The path of one Texas prosecutor crossed with a career criminal twice—and the second time, she put him in prison for life.
As prosecutors we’ve all had cases that touch our lives, that hit too close to home. The State of Texas v. Charles Eden was mine. Eden’s trail of mayhem and destruction that would eventually lead to my Dallas courtroom began across the road from my childhood home in Oklahoma when I was 7 years old. That’s where he shot our neighbor, Terry Ingmire, in the small town of Enid. Little did I know then that my path would cross with Charles Eden’s almost 30 years later.
Small town, small world
One typically sultry Dallas July afternoon in 2008, I was called upstairs by our Homicide Intake Prosecutor, Andrea Handley, to review a new murder case coming to my court. As I skimmed the file to familiarize myself, I noticed the defendant, Charles Eden, had been convicted of shooting with intent to kill in 1983 out of Garfield County, Oklahoma. What a coincidence! The Garfield County seat is my hometown of Enid.
Enid is small town America. It has a population of about 40,000 and is truly a community where most folks know—or know of—each other. It is timeless; a place where several of my high school friends have returned from the big city to raise their children in a small town with the values and lifestyle we grew up with. It is a town where people hand out flags on street corners on the Fourth of July. It is farm country where one can see for miles, through “amber waves of grain,” to sunsets over family farms passed down for generations. It is a place I loved growing up; my mom was an avid volunteer and homemaker and my dad was a lawyer. In Enid, men take off their hats when introduced to a lady or when sitting down at the local lunch counter. It’s a town where cars still pull over to the side of a highway when a funeral procession moves toward the cemetery. In Enid, any shooting is big news.
As I sat there, I thought how strange it was that this man, now a defendant in my court, had been convicted in my hometown, where I graduated from high school, where my dad has practiced criminal law for 40 years. Before going any further, I needed to make sure my dad hadn’t represented Eden, which could pose a potential conflict of interest for me. The judgment did not reflect my dad’s name, but to be sure, I made a phone call home. I should have sensed this case would get even more interesting when he answered my question with, “No, I didn’t represent him, but that name sure sounds familiar. I just can’t place it.”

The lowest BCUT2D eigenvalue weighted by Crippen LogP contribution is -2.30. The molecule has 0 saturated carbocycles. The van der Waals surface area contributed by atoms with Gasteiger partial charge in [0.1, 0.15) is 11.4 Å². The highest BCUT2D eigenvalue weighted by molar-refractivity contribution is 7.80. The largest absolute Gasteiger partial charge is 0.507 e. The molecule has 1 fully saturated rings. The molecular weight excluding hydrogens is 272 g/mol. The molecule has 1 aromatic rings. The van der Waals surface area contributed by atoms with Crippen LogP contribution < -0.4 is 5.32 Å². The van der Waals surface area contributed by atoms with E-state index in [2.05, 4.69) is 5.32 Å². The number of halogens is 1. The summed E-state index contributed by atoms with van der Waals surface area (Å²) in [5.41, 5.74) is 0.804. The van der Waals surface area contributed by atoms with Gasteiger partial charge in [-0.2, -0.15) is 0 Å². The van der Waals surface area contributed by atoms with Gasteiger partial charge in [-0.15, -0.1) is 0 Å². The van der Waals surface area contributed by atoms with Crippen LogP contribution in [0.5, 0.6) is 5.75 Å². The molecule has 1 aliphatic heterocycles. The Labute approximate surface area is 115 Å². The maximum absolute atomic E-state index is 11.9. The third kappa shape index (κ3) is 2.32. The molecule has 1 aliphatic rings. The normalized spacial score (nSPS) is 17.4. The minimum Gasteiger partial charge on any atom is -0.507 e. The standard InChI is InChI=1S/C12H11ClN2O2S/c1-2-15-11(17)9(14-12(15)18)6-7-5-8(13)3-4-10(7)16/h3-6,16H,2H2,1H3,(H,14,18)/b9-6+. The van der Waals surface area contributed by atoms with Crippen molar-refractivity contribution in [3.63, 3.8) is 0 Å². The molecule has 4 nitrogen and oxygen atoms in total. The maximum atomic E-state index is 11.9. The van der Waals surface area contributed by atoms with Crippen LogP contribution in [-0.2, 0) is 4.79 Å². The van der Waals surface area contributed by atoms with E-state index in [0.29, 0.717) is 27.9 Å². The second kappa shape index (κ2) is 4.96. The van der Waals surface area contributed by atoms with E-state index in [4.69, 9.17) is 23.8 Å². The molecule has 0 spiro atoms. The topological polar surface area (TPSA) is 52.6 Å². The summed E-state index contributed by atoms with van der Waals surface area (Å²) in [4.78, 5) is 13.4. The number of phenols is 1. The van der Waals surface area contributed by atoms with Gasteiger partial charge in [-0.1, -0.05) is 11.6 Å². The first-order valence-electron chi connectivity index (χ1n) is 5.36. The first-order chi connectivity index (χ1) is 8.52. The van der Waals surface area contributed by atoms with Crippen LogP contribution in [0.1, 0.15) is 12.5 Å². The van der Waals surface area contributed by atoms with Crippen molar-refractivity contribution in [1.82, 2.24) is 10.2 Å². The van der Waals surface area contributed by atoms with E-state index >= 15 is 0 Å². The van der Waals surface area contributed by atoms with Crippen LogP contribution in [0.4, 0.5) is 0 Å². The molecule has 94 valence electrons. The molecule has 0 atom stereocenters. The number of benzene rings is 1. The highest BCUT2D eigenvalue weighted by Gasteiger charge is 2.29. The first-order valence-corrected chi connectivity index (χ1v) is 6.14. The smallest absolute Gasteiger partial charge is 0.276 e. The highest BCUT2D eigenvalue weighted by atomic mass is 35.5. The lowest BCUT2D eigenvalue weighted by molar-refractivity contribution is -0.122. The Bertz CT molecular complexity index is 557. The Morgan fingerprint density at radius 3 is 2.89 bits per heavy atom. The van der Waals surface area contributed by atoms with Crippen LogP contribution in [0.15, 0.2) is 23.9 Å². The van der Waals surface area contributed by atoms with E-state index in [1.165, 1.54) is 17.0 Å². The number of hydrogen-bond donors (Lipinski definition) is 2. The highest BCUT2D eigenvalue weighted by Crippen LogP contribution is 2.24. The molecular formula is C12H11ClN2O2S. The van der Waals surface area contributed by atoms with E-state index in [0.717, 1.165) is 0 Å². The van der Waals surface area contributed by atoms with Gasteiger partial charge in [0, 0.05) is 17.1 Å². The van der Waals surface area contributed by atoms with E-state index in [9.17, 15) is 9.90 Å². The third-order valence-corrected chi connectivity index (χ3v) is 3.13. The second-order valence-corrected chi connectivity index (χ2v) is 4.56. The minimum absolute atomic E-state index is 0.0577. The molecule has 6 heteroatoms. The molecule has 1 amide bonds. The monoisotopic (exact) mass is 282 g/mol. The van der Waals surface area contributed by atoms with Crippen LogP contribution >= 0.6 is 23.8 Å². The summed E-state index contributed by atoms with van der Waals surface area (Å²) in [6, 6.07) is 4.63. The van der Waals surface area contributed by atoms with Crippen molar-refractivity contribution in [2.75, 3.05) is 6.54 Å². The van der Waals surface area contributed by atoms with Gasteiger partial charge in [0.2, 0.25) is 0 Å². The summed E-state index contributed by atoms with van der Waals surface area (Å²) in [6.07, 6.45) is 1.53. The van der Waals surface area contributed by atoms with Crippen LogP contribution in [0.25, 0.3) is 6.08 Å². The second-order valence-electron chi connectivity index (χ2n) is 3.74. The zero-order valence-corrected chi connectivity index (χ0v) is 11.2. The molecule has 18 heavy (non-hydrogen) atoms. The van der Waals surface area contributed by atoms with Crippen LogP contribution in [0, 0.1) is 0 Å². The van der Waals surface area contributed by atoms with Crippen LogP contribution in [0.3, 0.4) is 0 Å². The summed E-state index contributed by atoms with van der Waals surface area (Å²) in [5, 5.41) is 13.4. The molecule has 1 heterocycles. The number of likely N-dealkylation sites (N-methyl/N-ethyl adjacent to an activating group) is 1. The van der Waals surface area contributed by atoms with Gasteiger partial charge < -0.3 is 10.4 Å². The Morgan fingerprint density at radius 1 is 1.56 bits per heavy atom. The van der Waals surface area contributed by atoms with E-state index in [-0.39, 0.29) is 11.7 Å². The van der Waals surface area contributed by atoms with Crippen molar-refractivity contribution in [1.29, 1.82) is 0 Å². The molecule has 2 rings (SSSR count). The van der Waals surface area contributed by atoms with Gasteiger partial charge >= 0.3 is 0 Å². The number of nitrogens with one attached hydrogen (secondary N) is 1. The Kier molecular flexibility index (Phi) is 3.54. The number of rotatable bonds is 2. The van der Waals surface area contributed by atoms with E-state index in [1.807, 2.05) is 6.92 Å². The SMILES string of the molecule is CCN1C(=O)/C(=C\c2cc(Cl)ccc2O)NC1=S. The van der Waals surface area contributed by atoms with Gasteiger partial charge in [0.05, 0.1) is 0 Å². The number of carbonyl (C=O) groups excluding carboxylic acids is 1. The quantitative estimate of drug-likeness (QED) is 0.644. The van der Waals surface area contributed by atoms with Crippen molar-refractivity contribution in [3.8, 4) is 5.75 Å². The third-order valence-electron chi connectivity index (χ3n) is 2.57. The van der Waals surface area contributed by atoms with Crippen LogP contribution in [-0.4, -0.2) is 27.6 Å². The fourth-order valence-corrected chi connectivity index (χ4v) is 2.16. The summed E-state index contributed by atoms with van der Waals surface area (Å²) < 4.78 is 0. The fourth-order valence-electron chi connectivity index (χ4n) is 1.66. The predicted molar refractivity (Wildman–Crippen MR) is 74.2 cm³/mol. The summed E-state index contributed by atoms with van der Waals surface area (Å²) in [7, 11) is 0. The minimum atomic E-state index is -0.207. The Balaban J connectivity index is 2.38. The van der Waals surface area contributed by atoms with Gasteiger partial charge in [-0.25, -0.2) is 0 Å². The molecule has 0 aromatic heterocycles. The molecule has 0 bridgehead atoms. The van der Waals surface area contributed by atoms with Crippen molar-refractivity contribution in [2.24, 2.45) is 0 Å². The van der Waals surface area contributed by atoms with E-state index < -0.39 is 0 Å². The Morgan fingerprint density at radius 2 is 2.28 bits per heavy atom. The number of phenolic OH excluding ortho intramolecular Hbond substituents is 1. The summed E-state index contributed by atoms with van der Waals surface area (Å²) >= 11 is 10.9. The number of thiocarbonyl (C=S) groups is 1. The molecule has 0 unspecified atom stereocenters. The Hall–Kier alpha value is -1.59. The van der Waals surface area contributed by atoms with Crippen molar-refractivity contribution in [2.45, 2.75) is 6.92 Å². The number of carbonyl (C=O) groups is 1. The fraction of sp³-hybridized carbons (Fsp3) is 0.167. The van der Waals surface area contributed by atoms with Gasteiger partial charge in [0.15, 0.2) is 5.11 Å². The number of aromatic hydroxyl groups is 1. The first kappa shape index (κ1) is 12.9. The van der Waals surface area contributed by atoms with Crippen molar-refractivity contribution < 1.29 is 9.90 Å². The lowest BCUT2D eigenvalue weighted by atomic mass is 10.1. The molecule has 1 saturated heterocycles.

With that inquiry out of the way, I started building my case. I sent an e-mail to the elected district attorney of Garfield County, Cathy Stocker, requesting her case file. The e-mail subject line read, “Your former defendant is now my defendant.” How’s this for a small world? It turns out that Cathy’s first job as a lawyer was working for my dad in 1975, the year I was born. She later became an assistant district attorney and then the elected DA for Garfield County in 1983, a position she still holds today. When I was growing up, she was jokingly known as “the enemy” because my dad was often opposite her, and I enjoyed watching them spar in the courtroom over the years. She used to needle my dad and teach me to say the word “pro-se-cu-tor” when other children were learning the names of dinosaurs. Cathy was the first prosecutor I ever knew and often the one I think of as I do my job.
Cathy is very organized, and she did not disappoint in this case. In response to my inquiry about Eden, Cathy sent me the DA file for his 1982 offense, and it arrived the following week. In it, the victim’s name was handwritten on a series of intra-office notes regarding my request identifying the file as “the Terry Ingmire case.” Of course this raised my curiosity, so I did what any red-blooded American would do: I Googled Terry Ingmire. Turns out, he had gone on to become a member of the Oklahoma House of Representatives.